"We gave serious consideration to the materials we used—particularly in the kitchen and keeping room since that’s where all the action takes place,” says Will. “We have two teenagers, two pets and hosts of friends and neighbors coming and going on a daily basis, so using reclaimed wood just seemed to make sense. It’s already withstood the test of time and bears a wonderful patina to prove it. Integrating copper, wrought iron and brick supported that sense of permanence. But the decision to utilize these materials wasn’t based solely on durability. We loved their visual and tactile qualities as well. Our style is casual and leans more towards classic than contemporary, so having a foundation that’s not shiny or new allowed us a little leeway to dabble with more modern furnishings and décor,” he says.

    The copper chimney caps, finials, and gutters on the home’s exterior triggered the idea for the standing-seam copper range hood. “I like how it connects the indoors and outdoors while bringing a pop of color into the kitchen,” says Will who collaborated with a local roofer to design and fabric the piece. 

  • Brie Williams

    Lofty Space

    “With new construction, it’s important to incorporate elements that have meaning and history," says interior designer Nancy Price. "They help make a house a home, and convey a sense of warmth and age while allowing it to stay somewhat edited.” 

    Reclaimed lumber is used generously throughout the interior to lend the soul of a centuries-old provincial French manor. Hardy ceiling beams and floors, featuring their original nail holes and saw marks, are made from dirty-top antique heart pine recovered from dilapidated barns and warehouses across the South. Forgoing contemporary building practices, the floor boards are mounted atop purlins to capture the hollow rhythm of footsteps commonly heard in historic homes.

    In this sun-drenched kitchen, milky white walls and cabinets offset the rich patina of the millwork. Modeled after a provincial pie-safe, a spacious built-in pantry with bronze wire fronts and gathered linen panels conceals bulky countertop appliances.

  • Ryann Ford

    Sophisticated Kitchen

    When Anita and Kevin Joyce visited France years and years ago, the country and its people welcomed them with open arms, spurring these American Francophiles to bring back a delightful souvenir for their Houston home life: a bit of that French joie de vivre.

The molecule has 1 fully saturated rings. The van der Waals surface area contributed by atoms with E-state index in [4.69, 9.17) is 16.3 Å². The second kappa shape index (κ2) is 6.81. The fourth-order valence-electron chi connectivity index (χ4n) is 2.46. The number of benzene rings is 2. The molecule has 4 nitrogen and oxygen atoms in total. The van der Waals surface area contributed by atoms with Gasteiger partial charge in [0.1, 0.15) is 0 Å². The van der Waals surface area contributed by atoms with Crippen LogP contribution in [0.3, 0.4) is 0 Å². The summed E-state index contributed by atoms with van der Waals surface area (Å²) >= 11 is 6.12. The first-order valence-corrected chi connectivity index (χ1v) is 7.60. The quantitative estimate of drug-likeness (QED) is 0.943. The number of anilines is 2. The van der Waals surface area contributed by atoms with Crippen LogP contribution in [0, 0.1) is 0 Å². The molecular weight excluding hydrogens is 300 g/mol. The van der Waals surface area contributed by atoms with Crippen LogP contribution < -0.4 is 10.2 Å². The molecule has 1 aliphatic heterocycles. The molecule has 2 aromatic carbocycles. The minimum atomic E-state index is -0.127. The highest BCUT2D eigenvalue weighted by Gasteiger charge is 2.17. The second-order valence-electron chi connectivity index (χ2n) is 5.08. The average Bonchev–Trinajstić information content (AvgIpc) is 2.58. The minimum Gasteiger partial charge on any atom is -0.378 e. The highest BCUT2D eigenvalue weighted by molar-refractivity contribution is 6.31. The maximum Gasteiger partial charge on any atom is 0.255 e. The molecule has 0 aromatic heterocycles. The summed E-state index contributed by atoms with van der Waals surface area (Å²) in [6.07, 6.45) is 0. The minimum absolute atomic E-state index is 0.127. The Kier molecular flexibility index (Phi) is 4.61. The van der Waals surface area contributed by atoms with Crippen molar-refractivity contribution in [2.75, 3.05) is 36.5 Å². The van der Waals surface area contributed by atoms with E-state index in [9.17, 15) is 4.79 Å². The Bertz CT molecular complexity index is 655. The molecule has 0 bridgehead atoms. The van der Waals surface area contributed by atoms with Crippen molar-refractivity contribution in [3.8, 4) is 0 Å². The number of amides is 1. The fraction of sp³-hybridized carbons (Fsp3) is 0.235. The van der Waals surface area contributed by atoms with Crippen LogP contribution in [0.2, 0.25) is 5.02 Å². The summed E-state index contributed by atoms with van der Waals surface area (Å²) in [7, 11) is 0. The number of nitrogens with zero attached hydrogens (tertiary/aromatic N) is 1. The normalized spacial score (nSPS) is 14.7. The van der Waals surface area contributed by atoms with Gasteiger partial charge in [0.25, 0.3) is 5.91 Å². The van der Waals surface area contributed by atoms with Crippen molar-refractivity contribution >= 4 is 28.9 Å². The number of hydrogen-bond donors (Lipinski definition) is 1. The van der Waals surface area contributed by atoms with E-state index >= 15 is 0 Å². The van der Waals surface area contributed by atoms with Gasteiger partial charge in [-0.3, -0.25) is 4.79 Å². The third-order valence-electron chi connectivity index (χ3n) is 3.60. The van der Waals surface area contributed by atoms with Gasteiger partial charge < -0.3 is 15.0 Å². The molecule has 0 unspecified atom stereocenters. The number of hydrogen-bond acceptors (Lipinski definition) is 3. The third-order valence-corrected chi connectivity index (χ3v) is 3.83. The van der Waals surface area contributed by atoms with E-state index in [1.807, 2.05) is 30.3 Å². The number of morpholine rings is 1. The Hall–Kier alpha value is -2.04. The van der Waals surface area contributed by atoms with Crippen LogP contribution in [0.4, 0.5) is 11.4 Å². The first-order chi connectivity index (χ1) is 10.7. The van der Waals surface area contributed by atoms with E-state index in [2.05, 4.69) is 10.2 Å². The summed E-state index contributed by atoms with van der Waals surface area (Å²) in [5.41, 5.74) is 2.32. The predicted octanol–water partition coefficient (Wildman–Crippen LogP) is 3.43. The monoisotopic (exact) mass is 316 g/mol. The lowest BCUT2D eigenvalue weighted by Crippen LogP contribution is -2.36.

Anita pictured a sprawling table surrounded by friends and family, laughing and lingering over a sumptuous supper, “and I associated French furniture with that elegance and warmth,” she explains. “I like that things in French homes tend to be authentically old rather than something new made to look old. And that’s what I try to find for my own house: the real things, the old things.” (She chronicles her projects both big and small on her blog and in her book, French Accents.)

    Her desire for authentic antiques is apparent even with the most cursory glance around the home she and Kevin built in The Heights, a century-old neighborhood in the heart of Houston. Cramped, isolated kitchens are one drawback of an old house and a huge reason why the Joyces built their French-style home from scratch. A spacious kitchen with banks of cabinetry—many glass-fronted to display Anita’s collection of dishes—and professional appliances means that they can host and cook for a crowd. “This room is why we built new,” Anita says firmly. “Older houses are more chopped up, and we wanted a big kitchen open to the living room.” 

  • Michael Partenio

    Updated Kitchen

    With rough, reclaimed beams overhead, rugged limestone tiles underfoot, and the aroma of fresh-baked bread wafting from the French-made La Cornue oven, the kitchen in this remodeled home in Westport, Connecticut, is irresistible.

    “We were trying to effect the look of old kitchens in Europe,” says interior designer Anne-Marie Barton, who oversaw the two-year renovation of this 1925 Tudor Revival-style house. “They have that old black granite that’s unlevel and imperfect,” she says, so for the expanded and updated kitchen, she chose river-washed Ubatuba granite, which has a similar pitted patina. “It’s not dark black any longer. It ages with time and use, and this is a family that lives strongly in their house,” Barton says.

    With truly old European kitchens as her guide, Barton infused the space with handmade Moroccan backsplash tiles, reclaimed wood beams, and limestone tiles underfoot. The tiles were salvaged from run down French chateaux and shipped to Connecticut in a crate. “Because they were used, they smell when they arrive. A good smell,” Barton says. “But you have to air them out.”

  • Ryann Ford